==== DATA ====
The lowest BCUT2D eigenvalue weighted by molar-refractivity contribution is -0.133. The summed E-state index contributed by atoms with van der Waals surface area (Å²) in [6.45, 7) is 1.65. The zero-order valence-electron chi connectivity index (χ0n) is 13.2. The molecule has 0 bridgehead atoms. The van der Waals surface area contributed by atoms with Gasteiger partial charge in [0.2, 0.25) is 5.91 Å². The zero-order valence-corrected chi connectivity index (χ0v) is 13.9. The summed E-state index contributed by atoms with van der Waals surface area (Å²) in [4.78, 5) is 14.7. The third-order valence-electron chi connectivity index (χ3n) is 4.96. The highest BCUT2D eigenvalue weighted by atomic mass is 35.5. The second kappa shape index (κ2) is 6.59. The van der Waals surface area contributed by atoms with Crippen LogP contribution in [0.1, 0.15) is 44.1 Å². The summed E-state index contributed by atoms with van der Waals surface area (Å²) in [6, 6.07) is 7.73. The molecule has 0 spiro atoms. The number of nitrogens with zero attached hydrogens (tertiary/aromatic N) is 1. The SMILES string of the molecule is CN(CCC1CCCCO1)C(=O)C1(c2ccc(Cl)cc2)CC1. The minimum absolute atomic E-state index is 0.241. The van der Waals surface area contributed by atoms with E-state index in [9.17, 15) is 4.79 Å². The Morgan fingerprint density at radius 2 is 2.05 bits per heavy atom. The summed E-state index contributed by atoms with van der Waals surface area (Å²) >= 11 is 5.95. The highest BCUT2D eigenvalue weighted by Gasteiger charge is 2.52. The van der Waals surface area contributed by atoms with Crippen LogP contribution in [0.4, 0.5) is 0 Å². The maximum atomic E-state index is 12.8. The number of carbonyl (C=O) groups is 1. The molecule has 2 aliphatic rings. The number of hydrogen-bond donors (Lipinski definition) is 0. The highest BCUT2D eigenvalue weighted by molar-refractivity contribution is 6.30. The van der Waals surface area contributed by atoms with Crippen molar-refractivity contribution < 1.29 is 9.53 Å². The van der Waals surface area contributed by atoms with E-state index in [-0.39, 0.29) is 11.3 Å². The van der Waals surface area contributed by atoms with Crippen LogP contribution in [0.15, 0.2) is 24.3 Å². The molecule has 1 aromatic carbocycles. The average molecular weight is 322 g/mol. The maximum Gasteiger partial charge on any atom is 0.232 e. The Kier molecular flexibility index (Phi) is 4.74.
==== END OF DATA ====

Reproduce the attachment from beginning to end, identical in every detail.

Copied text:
The lowest BCUT2D eigenvalue weighted by molar-refractivity contribution is -0.133. The summed E-state index contributed by atoms with van der Waals surface area (Å²) in [6.45, 7) is 1.65. The zero-order valence-electron chi connectivity index (χ0n) is 13.2. The molecule has 0 bridgehead atoms. The van der Waals surface area contributed by atoms with Gasteiger partial charge in [0.2, 0.25) is 5.91 Å². The zero-order valence-corrected chi connectivity index (χ0v) is 13.9. The summed E-state index contributed by atoms with van der Waals surface area (Å²) in [4.78, 5) is 14.7. The third-order valence-electron chi connectivity index (χ3n) is 4.96. The highest BCUT2D eigenvalue weighted by atomic mass is 35.5. The second kappa shape index (κ2) is 6.59. The van der Waals surface area contributed by atoms with Crippen LogP contribution in [0.1, 0.15) is 44.1 Å². The summed E-state index contributed by atoms with van der Waals surface area (Å²) in [6, 6.07) is 7.73. The molecule has 0 spiro atoms. The number of nitrogens with zero attached hydrogens (tertiary/aromatic N) is 1. The SMILES string of the molecule is CN(CCC1CCCCO1)C(=O)C1(c2ccc(Cl)cc2)CC1. The minimum absolute atomic E-state index is 0.241. The van der Waals surface area contributed by atoms with E-state index in [9.17, 15) is 4.79 Å². The Morgan fingerprint density at radius 2 is 2.05 bits per heavy atom. The summed E-state index contributed by atoms with van der Waals surface area (Å²) >= 11 is 5.95. The highest BCUT2D eigenvalue weighted by Gasteiger charge is 2.52. The van der Waals surface area contributed by atoms with Crippen LogP contribution in [0.4, 0.5) is 0 Å². The maximum atomic E-state index is 12.8. The number of carbonyl (C=O) groups is 1. The molecule has 2 aliphatic rings. The number of hydrogen-bond donors (Lipinski definition) is 0. The highest BCUT2D eigenvalue weighted by molar-refractivity contribution is 6.30. The van der Waals surface area contributed by atoms with Crippen molar-refractivity contribution < 1.29 is 9.53 Å². The van der Waals surface area contributed by atoms with E-state index in [-0.39, 0.29) is 11.3 Å². The van der Waals surface area contributed by atoms with Crippen LogP contribution in [0.15, 0.2) is 24.3 Å². The molecule has 1 aromatic carbocycles. The average molecular weight is 322 g/mol. The maximum Gasteiger partial charge on any atom is 0.232 e. The Kier molecular flexibility index (Phi) is 4.74.